Finding Heartwood middle ground key to issue resolution
Beloved trails or more money in the city coffers? It’s a tough decision.
But as with many difficult decisions, a middle ground can — and should — be found.
The Marquette City Commission is grappling with the issue of developing parcels in the Heartwood Forestland where parts of the popular Noquemanon Trail Network are found.
Part of the city’s master plan, and the plan of the Heartwood Forestland Ad Hoc Committee, is to pursue the sale and development of specific parts of the property.
The city is looking at the expected 2019 closure of the Presque Isle Power Plant, which brings in lots of money in tax revenue. For instance, City Manager Mike Angeli said that at the plant’s 2013 peak, $1.6 million in annual tax revenue went to the general fund.
To complicate matters, the city owes $2.6 million on the Heartwood Forestland purchase.
However, the NTN is treasured by many outdoor recreation enthusiasts who are concerned about its future. In fact, those worries were expressed at Monday’s City Commission meeting.
Special concern was expressed over Parcel 35, an approximate 20-acre piece of land adjacent to the south NTN trailhead. NTN President Cary Gottlieb said he sent a letter to the city in which he asked that Parcel 35 be taken off the market.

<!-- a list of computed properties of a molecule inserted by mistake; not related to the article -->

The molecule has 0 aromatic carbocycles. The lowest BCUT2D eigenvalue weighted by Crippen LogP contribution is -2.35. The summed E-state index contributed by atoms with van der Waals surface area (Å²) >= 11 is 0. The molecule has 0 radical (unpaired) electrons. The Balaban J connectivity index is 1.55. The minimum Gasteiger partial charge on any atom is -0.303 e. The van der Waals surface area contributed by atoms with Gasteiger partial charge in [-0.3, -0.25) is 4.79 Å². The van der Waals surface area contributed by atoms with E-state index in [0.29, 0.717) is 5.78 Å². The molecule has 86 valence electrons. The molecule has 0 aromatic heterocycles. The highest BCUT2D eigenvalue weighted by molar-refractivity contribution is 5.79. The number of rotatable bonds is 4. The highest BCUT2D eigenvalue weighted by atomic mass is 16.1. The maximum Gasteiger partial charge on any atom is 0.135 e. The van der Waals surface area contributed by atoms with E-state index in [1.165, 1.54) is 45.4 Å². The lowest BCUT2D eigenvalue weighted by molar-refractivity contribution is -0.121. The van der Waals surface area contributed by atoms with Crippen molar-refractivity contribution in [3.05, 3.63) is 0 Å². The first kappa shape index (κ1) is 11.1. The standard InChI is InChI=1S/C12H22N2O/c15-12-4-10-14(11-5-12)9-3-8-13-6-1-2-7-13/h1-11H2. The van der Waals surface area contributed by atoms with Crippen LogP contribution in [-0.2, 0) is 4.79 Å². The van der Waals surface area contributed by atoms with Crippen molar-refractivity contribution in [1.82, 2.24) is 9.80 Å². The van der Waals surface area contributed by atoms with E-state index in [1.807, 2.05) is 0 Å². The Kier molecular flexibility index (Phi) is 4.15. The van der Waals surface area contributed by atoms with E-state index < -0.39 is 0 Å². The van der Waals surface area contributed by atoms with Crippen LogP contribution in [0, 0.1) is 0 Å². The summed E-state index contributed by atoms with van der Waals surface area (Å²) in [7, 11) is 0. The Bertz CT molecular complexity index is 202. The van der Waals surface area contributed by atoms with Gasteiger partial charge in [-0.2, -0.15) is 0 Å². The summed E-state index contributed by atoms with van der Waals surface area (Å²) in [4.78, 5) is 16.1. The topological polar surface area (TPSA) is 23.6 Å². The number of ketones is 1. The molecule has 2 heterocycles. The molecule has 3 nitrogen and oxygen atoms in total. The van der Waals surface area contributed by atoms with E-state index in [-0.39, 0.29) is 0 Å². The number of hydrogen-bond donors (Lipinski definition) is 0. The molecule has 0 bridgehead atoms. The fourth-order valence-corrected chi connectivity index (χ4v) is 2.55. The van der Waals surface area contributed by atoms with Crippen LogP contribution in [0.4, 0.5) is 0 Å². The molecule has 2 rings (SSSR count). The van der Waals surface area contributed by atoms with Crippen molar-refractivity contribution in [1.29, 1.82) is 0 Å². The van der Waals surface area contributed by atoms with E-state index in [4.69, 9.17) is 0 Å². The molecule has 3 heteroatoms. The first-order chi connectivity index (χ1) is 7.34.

Although she wants to ensure partnership plays a part in the issue, Commissioner Sarah Reynolds even said she would be OK with taking Parcel 35 “off the table.”
What’s fortunate so far is that apparently two developers who recently have shown interest in Heartwood property seem willing to work with the NTN.
So it appears that what’s really important here is the city and NTN working closely together to ensure the beauty and integrity of the Heartwood trails, but also being financially prudent and bringing money to the city.
As Mayor Dave Campana said, property tax revenue brings in $10 million annually to the general fund. That money goes toward services for police, fire, water, sewer and streets.
Another possibility is that the NTN purchases the parcels.
Whatever happens, we encourage the city and NTN continue discussions on how best to balance a treasured part of the city’s natural landscape with financial responsibility.